“We’re in the driver seat. A lot of the students we have, we might be the only adult they see on a daily basis. We make a huge impact on them. We’re paving our own future, I feel like.”

Kennedy Middle School teacher Blakely Burch, 27, said her parents taught her the value of hard work.

“My parents instilled in me to not be a quitter,” she said. “I feel like they weren’t lazy like kids now. They were hard workers and they knew what it was like to live paycheck to paycheck.”

It’s up to millennials who are teachers to instill those values into the younger generation, she said.

“We need to practice what we preach and be the role models for them so when they get our age, they can be the role models,” Burch said. “Teachers were the ones who taught us to pay it forward.”

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WHAT MILLENNIALS ARE SAYING

“We’re not trying to change (government) or break it, but push it. We’re Americans, man. We’ve got to go boldly into the future. That’s what baby boomers did,” said Terrence Culbreath, 33, the mayor of Johnston, S.C.

“We need to practice what we preach and be the role models for them so when they get our age, they can be the role models,” said Blakely Burch, 27, a teacher at Kennedy Middle School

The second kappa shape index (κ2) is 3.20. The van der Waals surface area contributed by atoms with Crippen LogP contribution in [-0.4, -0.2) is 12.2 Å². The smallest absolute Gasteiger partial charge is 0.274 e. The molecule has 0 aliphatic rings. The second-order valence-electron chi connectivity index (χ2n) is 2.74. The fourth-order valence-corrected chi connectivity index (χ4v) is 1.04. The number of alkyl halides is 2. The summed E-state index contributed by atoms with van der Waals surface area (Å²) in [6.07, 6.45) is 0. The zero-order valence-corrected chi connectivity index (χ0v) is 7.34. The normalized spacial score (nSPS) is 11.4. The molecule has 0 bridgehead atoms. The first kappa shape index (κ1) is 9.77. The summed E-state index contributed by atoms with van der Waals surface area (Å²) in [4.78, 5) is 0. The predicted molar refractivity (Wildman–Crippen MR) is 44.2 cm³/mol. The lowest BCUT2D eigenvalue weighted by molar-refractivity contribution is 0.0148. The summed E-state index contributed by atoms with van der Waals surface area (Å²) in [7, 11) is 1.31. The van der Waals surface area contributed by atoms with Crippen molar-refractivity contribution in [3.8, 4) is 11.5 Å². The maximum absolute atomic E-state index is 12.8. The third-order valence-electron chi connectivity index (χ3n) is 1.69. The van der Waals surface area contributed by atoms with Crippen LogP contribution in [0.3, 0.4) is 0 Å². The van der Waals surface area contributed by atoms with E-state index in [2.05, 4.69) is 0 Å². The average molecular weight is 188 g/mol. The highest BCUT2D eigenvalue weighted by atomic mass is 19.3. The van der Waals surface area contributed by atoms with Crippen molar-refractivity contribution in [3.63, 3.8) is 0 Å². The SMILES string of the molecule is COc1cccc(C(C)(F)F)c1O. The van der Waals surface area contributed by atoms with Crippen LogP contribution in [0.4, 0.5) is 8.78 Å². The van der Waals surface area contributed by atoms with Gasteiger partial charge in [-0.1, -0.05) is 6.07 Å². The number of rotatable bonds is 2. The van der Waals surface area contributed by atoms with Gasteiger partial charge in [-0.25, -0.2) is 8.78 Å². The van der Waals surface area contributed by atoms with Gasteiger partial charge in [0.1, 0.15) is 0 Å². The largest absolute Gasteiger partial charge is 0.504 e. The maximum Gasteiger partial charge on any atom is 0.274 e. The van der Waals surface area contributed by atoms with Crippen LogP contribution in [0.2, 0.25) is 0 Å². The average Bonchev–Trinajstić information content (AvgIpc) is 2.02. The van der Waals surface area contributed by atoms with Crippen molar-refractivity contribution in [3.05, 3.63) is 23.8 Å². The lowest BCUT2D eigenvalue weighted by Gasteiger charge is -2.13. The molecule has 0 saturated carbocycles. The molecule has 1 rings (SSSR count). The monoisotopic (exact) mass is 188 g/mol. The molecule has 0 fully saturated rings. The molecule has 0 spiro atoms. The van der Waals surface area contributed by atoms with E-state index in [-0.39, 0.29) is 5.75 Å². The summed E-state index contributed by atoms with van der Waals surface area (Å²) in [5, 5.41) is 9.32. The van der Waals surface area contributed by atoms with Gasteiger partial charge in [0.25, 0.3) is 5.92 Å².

“We’re in the driver seat. A lot of the students we have, we might be the only adult they see on a daily basis. We make a huge impact on them. We’re paving our own future, I feel like,” said Josh Snipes, 24, a teacher at South Aiken High School

"When you're stuck in the past and you're trying to deal with the present, it's impossible for you to focus on the future," said George Claussen, 30, the co-owner of Southbound Smokehouse and founder of Friends with Benefits, a promotion company that raises money for charities. "I think our generation is really the one who can really take a grasp on that and can see that far in the future."

FINDINGS ON MILLENNIALS

Findings on millennials from a research report published by the U.S. Chamber of Commerce Foundation: